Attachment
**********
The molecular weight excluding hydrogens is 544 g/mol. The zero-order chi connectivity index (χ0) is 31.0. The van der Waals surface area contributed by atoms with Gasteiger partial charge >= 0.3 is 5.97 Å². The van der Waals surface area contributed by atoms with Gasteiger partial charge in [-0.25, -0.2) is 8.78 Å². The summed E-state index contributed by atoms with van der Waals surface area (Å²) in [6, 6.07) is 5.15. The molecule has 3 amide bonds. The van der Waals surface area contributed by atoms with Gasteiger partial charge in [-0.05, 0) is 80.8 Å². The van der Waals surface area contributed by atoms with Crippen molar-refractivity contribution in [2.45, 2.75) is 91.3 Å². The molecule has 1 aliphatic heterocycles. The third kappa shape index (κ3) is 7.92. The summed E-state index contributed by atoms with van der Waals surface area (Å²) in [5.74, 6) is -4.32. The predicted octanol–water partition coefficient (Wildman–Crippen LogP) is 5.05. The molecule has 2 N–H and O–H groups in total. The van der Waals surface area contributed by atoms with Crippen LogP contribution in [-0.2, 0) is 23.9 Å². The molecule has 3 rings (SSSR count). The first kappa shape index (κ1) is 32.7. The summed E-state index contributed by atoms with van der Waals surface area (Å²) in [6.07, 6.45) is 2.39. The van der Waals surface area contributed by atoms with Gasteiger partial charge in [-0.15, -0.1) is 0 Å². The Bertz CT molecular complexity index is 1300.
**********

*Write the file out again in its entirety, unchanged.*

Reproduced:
The molecular weight excluding hydrogens is 544 g/mol. The zero-order chi connectivity index (χ0) is 31.0. The van der Waals surface area contributed by atoms with Gasteiger partial charge >= 0.3 is 5.97 Å². The van der Waals surface area contributed by atoms with Gasteiger partial charge in [-0.25, -0.2) is 8.78 Å². The summed E-state index contributed by atoms with van der Waals surface area (Å²) in [6, 6.07) is 5.15. The molecule has 3 amide bonds. The van der Waals surface area contributed by atoms with Gasteiger partial charge in [-0.05, 0) is 80.8 Å². The van der Waals surface area contributed by atoms with Crippen molar-refractivity contribution in [2.45, 2.75) is 91.3 Å². The molecule has 1 aliphatic heterocycles. The third kappa shape index (κ3) is 7.92. The summed E-state index contributed by atoms with van der Waals surface area (Å²) in [5.74, 6) is -4.32. The predicted octanol–water partition coefficient (Wildman–Crippen LogP) is 5.05. The molecule has 2 N–H and O–H groups in total. The van der Waals surface area contributed by atoms with Crippen LogP contribution in [-0.2, 0) is 23.9 Å². The molecule has 3 rings (SSSR count). The first kappa shape index (κ1) is 32.7. The summed E-state index contributed by atoms with van der Waals surface area (Å²) in [6.07, 6.45) is 2.39. The van der Waals surface area contributed by atoms with Gasteiger partial charge in [-0.15, -0.1) is 0 Å². The Bertz CT molecular complexity index is 1300.